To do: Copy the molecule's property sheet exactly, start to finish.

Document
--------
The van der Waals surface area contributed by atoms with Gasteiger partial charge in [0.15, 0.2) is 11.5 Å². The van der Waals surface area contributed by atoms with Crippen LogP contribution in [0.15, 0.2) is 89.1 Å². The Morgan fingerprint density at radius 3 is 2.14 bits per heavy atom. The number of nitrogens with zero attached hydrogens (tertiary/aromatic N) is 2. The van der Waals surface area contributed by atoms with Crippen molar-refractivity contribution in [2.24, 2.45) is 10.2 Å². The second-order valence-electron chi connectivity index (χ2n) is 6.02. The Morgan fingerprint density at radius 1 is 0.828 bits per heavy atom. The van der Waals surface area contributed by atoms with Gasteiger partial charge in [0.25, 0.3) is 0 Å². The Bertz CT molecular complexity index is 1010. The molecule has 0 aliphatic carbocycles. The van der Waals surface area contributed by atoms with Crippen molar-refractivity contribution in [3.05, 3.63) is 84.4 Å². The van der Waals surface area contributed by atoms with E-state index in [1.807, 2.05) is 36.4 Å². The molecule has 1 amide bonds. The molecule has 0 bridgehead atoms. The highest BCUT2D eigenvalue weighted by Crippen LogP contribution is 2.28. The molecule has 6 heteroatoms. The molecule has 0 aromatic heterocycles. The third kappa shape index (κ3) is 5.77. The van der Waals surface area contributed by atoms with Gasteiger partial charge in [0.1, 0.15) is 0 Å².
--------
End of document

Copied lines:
The van der Waals surface area contributed by atoms with Gasteiger partial charge in [0.15, 0.2) is 11.5 Å². The van der Waals surface area contributed by atoms with Crippen LogP contribution in [0.15, 0.2) is 89.1 Å². The Morgan fingerprint density at radius 3 is 2.14 bits per heavy atom. The number of nitrogens with zero attached hydrogens (tertiary/aromatic N) is 2. The van der Waals surface area contributed by atoms with Crippen molar-refractivity contribution in [2.24, 2.45) is 10.2 Å². The second-order valence-electron chi connectivity index (χ2n) is 6.02. The Morgan fingerprint density at radius 1 is 0.828 bits per heavy atom. The van der Waals surface area contributed by atoms with Gasteiger partial charge in [0.25, 0.3) is 0 Å². The Bertz CT molecular complexity index is 1010. The molecule has 0 aliphatic carbocycles. The van der Waals surface area contributed by atoms with Crippen molar-refractivity contribution in [3.05, 3.63) is 84.4 Å². The van der Waals surface area contributed by atoms with E-state index in [1.807, 2.05) is 36.4 Å². The molecule has 1 amide bonds. The molecule has 0 bridgehead atoms. The highest BCUT2D eigenvalue weighted by Crippen LogP contribution is 2.28. The molecule has 6 heteroatoms. The molecule has 0 aromatic heterocycles. The third kappa shape index (κ3) is 5.77. The van der Waals surface area contributed by atoms with Gasteiger partial charge in [0.1, 0.15) is 0 Å².